• In a gamebook from the GrailQuest saga, there's a sort of humanoid insect that you can fight. However, despite having only 25 life points, each of your attacks will give him more health. However, he'll let you go if you give him enough life points.
  • In one of the Blood Sword gamebooks you could try dealing with a huge Djinni by blasting it with the Orb of Fire. He finds it refreshing and it doesn't end well for the character attempting it...

    Literature 
  • Partially averted in The Andromeda Strain by Michael Crichton, the eponymous disease's original massacre site is about to be blown up by atomic bomb when the researchers realize that the disease can directly feed off of radiation. The bomb isn't dropped.
  • The Atrocity Archives has Bob and the OCCULUS team following the threat through to a frozen world where the Nazis summoned a Great Old One to win WWII... and it didn't end well for them. The plan is to retrieve the hostage, then leave a nuke to blow the site, and the threat, sky high. At least, until Bob realizes that the threat feeds off of energy and entropy, meaning blowing up a nuke would give it enough strength to force its way through to our world.

    Live-Action TV 

    Pinball 
  • In Williams Electronics' Joust pinball machine, the middle of the playfield had two spinners, each of which gave points to a specific player, and invoking this trope whenever you hit your opponent's spinner.

    Video Games 
  • In Final Fantasy II, attacking enemies with the wrong spell (e.g. Ice monsters with Ice magic, Undead with Drain and Osmose or Blob Monster with Poison) will actually heal the monster. In case of Drain or the Blood Swords, results will be ugly. In fact, all Final Fantasy games after the first one have a system of elemental absorb. At some point, they extended this to the Undead such that hitting one with a One-Hit Kill no only always hits it, but it actually causes it to regenerate.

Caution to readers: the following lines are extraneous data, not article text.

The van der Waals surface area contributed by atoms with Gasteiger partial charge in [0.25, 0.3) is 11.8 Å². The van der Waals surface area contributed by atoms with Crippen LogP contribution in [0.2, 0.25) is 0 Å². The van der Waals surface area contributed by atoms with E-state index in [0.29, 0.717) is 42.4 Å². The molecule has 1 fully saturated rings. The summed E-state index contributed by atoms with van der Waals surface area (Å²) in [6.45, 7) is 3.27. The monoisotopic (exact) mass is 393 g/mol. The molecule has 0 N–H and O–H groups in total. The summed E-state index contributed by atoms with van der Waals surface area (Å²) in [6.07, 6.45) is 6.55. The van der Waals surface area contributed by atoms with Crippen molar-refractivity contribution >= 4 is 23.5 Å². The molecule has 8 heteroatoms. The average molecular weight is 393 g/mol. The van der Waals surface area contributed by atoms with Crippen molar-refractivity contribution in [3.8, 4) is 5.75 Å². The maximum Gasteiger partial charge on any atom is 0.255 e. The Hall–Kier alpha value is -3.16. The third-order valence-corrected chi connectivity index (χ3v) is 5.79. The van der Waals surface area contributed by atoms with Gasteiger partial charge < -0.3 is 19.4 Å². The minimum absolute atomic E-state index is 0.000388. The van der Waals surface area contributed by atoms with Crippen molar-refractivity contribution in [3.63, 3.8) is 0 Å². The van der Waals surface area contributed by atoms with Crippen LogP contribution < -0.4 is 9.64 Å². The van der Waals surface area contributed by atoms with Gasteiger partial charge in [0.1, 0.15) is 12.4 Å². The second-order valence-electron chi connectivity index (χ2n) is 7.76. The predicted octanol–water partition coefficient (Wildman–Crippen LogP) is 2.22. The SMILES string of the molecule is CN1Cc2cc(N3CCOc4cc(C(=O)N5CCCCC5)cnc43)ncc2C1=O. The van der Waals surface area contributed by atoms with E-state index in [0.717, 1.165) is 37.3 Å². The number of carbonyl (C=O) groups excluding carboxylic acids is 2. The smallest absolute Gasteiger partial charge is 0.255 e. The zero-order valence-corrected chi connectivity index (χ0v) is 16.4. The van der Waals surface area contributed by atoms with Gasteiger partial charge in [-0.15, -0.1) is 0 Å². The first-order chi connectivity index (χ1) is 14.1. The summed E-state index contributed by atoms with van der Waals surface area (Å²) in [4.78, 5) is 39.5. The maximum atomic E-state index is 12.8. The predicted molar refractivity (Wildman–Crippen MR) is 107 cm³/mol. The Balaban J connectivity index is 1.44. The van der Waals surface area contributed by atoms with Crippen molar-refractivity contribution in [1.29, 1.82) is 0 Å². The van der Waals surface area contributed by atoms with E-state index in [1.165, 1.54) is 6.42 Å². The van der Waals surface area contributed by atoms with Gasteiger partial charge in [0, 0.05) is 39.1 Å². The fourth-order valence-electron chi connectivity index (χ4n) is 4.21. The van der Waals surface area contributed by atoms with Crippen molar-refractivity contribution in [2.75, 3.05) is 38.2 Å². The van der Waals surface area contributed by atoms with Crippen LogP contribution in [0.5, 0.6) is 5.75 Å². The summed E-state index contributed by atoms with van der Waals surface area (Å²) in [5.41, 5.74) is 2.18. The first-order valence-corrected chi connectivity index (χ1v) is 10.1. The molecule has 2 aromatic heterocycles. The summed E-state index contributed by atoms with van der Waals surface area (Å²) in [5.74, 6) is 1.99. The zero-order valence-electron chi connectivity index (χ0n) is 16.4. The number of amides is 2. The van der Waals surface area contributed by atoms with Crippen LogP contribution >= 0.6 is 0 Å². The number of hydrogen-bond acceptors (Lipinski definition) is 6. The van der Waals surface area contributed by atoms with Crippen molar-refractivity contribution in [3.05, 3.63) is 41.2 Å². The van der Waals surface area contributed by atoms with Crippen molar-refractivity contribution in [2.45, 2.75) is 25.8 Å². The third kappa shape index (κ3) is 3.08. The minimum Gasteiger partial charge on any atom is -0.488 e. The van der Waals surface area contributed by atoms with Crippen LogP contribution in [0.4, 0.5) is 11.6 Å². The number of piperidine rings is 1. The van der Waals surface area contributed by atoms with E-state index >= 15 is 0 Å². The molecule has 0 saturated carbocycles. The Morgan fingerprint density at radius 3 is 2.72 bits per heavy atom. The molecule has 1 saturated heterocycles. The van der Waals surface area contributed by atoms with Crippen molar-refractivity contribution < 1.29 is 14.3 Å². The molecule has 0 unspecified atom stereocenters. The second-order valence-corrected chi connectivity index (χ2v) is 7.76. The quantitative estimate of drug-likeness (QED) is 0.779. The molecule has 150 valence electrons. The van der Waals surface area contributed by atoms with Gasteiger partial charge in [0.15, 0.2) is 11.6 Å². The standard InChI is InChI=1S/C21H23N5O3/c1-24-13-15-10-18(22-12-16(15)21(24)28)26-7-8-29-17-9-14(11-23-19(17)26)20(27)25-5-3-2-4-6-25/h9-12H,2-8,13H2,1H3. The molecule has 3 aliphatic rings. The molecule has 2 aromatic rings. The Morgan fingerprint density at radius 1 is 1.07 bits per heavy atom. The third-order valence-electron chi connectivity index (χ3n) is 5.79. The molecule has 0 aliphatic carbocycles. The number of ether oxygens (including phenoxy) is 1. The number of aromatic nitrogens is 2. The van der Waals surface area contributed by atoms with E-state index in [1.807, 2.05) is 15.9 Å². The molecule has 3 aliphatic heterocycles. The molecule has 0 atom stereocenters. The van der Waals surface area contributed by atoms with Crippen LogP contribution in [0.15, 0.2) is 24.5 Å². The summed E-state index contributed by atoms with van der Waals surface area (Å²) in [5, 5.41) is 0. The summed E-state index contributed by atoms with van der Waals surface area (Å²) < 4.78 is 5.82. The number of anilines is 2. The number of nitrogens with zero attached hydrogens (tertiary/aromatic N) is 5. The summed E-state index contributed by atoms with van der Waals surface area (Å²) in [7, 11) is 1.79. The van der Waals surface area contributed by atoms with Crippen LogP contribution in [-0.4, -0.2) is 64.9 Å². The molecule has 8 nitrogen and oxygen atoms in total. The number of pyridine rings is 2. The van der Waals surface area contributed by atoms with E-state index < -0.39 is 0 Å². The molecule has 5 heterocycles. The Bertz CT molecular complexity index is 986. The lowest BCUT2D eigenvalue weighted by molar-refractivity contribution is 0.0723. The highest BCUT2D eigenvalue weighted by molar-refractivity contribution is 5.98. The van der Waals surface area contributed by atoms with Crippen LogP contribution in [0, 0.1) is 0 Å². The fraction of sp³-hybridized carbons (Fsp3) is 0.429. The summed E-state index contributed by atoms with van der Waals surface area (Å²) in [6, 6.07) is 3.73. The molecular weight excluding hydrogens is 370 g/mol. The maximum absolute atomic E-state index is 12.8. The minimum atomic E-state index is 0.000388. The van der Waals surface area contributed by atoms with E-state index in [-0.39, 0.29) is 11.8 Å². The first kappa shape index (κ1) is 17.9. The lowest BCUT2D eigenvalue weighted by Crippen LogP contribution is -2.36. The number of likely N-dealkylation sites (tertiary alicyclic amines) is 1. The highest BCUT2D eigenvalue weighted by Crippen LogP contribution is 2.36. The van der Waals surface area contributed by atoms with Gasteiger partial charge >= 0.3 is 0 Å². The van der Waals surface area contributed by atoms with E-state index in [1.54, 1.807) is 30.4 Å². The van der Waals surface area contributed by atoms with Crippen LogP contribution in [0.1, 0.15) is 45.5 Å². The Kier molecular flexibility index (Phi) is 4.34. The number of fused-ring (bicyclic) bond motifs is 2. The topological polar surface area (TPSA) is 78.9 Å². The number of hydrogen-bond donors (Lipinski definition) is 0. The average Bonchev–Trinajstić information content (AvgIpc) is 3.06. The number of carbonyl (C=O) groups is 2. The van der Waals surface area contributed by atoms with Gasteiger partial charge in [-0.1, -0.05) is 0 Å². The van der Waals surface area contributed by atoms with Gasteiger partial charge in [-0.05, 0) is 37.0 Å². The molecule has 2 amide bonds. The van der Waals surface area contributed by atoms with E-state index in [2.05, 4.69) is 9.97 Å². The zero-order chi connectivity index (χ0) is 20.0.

• In the Super Smash Bros. games, Ness' and Lucas' PSI Magnets absorb energy projectiles (i.e. Mario's fireballs, Samus' charge shot) and heal by the amount of damage the attack would have caused.
  • In Street Fighter IV, Zangief gets a victory quote against Blanka informing him that his electric blasts helped relieve his back pain.
  • Pokémon
    • The abilities Volt Absorb and Water Absorb not only make Pokémon with these abilities immune to Electric- or Water-type attacks respectively, but also heal them by one-quarter of their maximum HP each time they are hit by attacks of the corresponding type.